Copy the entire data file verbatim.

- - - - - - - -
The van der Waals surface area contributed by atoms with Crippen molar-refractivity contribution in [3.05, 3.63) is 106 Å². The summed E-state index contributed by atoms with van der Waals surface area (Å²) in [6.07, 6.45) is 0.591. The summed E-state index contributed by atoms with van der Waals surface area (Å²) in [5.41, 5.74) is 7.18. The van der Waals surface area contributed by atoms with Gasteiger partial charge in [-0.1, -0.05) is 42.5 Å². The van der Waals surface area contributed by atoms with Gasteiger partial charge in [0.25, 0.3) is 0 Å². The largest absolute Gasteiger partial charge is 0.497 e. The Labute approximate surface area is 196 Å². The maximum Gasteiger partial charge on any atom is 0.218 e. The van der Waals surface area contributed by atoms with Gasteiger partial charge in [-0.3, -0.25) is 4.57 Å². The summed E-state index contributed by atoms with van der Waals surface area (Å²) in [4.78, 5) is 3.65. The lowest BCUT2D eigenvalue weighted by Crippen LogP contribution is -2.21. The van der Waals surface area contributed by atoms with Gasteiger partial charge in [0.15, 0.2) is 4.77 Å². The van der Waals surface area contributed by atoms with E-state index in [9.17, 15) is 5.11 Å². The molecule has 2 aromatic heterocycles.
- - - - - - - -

The van der Waals surface area contributed by atoms with Crippen molar-refractivity contribution in [3.05, 3.63) is 106 Å². The summed E-state index contributed by atoms with van der Waals surface area (Å²) in [6.07, 6.45) is 0.591. The summed E-state index contributed by atoms with van der Waals surface area (Å²) in [5.41, 5.74) is 7.18. The van der Waals surface area contributed by atoms with Gasteiger partial charge in [-0.1, -0.05) is 42.5 Å². The van der Waals surface area contributed by atoms with Gasteiger partial charge in [0.25, 0.3) is 0 Å². The largest absolute Gasteiger partial charge is 0.497 e. The Labute approximate surface area is 196 Å². The maximum Gasteiger partial charge on any atom is 0.218 e. The van der Waals surface area contributed by atoms with Gasteiger partial charge in [-0.3, -0.25) is 4.57 Å². The summed E-state index contributed by atoms with van der Waals surface area (Å²) in [4.78, 5) is 3.65. The lowest BCUT2D eigenvalue weighted by Crippen LogP contribution is -2.21. The van der Waals surface area contributed by atoms with Gasteiger partial charge in [0.15, 0.2) is 4.77 Å². The van der Waals surface area contributed by atoms with E-state index in [9.17, 15) is 5.11 Å². The molecule has 2 aromatic heterocycles.